I wrote in January about the faculty Facebook may possess for tracking your browsing history. I made brief mention of the fact that logging out of Facebook may not prevent further tracking. It’s this last point that caused a stir this week as Nik Cubrilovic’s post got picked up by the press.
His follow-up post describes Facebook’s response, but the ‘tracking’ cookie to which I was referring has not been removed. According to Nik’s post, Facebook admit this will remain after logout to track the browser, but for ‘safety and spam purposes’.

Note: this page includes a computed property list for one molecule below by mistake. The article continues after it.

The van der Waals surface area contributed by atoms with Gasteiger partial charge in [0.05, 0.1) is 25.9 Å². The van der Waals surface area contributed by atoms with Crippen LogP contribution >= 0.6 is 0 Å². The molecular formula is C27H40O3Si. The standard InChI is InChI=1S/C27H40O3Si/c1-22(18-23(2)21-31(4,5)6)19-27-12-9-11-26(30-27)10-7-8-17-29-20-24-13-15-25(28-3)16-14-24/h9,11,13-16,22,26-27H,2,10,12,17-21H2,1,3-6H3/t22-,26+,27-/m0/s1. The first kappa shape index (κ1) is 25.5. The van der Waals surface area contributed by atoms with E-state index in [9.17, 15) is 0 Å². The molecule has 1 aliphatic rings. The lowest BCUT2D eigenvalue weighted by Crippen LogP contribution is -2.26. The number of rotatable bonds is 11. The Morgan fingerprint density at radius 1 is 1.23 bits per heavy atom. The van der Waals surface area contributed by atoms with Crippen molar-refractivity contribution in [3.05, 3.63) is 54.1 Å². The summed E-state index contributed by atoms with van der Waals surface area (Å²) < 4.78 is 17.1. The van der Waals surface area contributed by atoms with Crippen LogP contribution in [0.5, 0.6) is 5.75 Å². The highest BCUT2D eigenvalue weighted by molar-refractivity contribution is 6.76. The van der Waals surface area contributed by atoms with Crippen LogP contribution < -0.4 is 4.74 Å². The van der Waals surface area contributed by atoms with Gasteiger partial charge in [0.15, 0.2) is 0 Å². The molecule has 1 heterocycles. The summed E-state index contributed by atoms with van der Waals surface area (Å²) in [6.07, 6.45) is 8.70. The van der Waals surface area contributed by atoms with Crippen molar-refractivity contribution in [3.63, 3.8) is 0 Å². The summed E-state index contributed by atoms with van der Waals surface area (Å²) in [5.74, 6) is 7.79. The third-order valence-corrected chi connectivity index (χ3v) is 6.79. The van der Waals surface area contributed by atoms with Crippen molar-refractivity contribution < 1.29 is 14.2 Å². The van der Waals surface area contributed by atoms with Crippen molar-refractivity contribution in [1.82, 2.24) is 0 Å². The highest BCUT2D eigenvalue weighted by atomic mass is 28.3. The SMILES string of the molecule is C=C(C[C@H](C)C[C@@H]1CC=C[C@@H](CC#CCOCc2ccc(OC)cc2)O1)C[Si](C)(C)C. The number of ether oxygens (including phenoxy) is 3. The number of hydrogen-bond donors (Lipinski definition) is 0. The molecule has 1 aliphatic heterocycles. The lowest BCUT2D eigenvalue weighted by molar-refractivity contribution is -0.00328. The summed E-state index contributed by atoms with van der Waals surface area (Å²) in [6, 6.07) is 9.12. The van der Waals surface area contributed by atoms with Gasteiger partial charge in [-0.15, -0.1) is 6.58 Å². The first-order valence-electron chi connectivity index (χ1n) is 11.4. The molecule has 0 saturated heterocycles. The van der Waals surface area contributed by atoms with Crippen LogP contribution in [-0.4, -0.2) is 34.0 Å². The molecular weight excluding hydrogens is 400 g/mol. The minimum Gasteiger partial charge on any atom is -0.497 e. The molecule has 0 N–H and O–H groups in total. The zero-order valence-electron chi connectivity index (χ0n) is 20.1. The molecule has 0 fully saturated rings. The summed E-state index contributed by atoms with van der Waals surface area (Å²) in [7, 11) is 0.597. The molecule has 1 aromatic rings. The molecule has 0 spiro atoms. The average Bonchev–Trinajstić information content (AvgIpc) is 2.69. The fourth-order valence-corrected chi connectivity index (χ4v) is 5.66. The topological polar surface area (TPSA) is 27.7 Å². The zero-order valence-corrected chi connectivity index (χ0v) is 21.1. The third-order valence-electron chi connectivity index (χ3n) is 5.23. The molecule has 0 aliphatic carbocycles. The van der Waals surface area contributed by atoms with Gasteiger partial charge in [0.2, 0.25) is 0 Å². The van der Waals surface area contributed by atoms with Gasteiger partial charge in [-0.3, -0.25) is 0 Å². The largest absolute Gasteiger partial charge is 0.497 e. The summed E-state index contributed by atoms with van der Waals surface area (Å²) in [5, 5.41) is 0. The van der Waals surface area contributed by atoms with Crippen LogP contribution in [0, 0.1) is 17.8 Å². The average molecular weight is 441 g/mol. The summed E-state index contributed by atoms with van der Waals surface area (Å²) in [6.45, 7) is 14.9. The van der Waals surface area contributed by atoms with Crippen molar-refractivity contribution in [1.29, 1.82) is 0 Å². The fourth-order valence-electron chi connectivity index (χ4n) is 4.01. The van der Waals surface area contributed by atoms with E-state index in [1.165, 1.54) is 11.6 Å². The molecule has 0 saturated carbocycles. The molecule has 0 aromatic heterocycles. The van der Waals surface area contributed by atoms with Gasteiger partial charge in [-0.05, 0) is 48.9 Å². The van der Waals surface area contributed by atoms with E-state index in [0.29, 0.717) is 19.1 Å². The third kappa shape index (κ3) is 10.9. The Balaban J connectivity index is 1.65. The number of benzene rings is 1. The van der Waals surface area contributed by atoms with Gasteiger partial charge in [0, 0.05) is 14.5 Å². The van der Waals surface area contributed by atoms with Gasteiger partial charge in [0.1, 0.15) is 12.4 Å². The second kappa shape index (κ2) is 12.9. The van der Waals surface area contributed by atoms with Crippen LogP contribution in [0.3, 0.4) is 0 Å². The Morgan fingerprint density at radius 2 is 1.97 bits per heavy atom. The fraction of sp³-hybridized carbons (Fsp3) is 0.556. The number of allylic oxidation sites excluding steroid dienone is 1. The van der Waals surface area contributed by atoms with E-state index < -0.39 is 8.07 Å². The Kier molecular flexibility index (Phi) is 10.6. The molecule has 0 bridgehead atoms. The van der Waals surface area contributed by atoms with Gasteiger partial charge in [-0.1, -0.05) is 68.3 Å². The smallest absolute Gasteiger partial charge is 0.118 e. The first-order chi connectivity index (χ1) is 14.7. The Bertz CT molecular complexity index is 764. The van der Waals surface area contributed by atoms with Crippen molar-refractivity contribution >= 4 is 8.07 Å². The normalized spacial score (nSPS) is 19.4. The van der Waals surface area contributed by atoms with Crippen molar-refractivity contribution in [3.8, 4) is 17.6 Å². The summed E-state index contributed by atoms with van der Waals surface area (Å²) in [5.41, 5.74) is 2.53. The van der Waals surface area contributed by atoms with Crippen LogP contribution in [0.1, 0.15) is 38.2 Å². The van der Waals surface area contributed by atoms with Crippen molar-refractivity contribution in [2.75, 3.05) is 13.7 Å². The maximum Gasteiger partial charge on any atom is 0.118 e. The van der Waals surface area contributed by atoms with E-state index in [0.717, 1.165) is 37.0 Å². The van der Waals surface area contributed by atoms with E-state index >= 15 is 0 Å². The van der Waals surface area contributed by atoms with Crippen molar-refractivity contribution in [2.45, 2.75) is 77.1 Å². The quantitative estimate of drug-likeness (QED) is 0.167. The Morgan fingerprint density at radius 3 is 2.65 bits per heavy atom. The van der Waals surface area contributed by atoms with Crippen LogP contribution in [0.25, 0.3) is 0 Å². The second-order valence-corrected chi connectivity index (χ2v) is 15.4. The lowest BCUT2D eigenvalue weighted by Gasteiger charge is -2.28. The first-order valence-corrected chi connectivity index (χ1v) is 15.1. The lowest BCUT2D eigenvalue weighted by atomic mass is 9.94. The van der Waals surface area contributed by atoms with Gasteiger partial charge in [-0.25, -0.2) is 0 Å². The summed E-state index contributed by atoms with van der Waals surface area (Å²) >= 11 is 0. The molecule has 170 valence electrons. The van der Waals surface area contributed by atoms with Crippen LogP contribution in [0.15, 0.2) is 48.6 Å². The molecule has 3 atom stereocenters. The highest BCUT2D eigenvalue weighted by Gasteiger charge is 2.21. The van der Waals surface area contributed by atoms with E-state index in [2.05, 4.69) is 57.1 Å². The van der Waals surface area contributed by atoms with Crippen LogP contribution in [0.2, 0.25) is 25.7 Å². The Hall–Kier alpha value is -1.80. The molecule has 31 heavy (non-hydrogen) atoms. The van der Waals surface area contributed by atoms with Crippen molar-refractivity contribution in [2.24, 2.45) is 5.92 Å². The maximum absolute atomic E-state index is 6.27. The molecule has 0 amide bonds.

According to this WSJ article, ‘not all of the data is logged’. That’s good.
The bottom line for me is that Facebook are so powerful that they need to be as answerable to their populous as a government. That means a certain level of transparency and being clear about their intentions. If they go back on their word, who holds them accountable? Are our laws even adequate? Should Facebook be audited, or should we just trust them?
I don’t expect I’d be too happy about having my servers audited, but I’m not Facebook. When nearly half a billion people log into your site each day to give you their data, you have a serious amount of responsibility on your shoulders.